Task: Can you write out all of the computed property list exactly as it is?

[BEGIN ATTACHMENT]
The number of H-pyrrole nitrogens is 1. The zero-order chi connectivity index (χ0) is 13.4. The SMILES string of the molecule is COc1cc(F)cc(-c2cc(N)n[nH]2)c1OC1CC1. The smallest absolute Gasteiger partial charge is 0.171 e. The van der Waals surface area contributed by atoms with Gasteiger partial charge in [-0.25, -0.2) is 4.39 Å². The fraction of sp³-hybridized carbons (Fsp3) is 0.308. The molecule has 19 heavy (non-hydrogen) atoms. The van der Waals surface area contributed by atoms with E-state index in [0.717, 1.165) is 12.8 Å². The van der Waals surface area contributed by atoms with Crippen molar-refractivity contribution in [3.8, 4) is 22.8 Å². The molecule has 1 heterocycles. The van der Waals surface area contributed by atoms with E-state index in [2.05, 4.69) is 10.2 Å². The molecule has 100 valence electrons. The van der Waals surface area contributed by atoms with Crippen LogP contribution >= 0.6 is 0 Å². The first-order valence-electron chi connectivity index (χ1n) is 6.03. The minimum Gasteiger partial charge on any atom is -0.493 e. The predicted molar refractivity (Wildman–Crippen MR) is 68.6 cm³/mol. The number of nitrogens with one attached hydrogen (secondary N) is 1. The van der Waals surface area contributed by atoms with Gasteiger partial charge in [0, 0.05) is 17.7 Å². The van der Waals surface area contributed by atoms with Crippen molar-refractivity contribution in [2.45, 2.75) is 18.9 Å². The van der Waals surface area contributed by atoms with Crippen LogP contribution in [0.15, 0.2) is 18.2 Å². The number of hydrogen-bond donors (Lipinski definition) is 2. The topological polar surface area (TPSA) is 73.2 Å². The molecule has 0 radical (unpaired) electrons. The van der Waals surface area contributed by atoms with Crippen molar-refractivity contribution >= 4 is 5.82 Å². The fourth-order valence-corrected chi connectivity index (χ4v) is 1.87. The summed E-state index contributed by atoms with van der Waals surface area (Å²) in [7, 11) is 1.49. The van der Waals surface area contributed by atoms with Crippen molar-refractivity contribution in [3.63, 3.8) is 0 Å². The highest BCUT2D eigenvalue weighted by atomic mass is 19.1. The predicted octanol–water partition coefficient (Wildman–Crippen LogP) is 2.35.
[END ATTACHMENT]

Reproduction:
The number of H-pyrrole nitrogens is 1. The zero-order chi connectivity index (χ0) is 13.4. The SMILES string of the molecule is COc1cc(F)cc(-c2cc(N)n[nH]2)c1OC1CC1. The smallest absolute Gasteiger partial charge is 0.171 e. The van der Waals surface area contributed by atoms with Gasteiger partial charge in [-0.25, -0.2) is 4.39 Å². The fraction of sp³-hybridized carbons (Fsp3) is 0.308. The molecule has 19 heavy (non-hydrogen) atoms. The van der Waals surface area contributed by atoms with E-state index in [0.717, 1.165) is 12.8 Å². The van der Waals surface area contributed by atoms with Crippen molar-refractivity contribution in [3.8, 4) is 22.8 Å². The molecule has 1 heterocycles. The van der Waals surface area contributed by atoms with E-state index in [2.05, 4.69) is 10.2 Å². The molecule has 100 valence electrons. The van der Waals surface area contributed by atoms with Crippen LogP contribution >= 0.6 is 0 Å². The first-order valence-electron chi connectivity index (χ1n) is 6.03. The minimum Gasteiger partial charge on any atom is -0.493 e. The predicted molar refractivity (Wildman–Crippen MR) is 68.6 cm³/mol. The number of nitrogens with one attached hydrogen (secondary N) is 1. The van der Waals surface area contributed by atoms with Gasteiger partial charge in [0, 0.05) is 17.7 Å². The van der Waals surface area contributed by atoms with Crippen molar-refractivity contribution in [2.45, 2.75) is 18.9 Å². The van der Waals surface area contributed by atoms with Crippen LogP contribution in [0.15, 0.2) is 18.2 Å². The number of hydrogen-bond donors (Lipinski definition) is 2. The topological polar surface area (TPSA) is 73.2 Å². The molecule has 0 radical (unpaired) electrons. The van der Waals surface area contributed by atoms with Crippen molar-refractivity contribution >= 4 is 5.82 Å². The fourth-order valence-corrected chi connectivity index (χ4v) is 1.87. The summed E-state index contributed by atoms with van der Waals surface area (Å²) in [7, 11) is 1.49. The van der Waals surface area contributed by atoms with Crippen molar-refractivity contribution in [3.63, 3.8) is 0 Å². The highest BCUT2D eigenvalue weighted by atomic mass is 19.1. The predicted octanol–water partition coefficient (Wildman–Crippen LogP) is 2.35.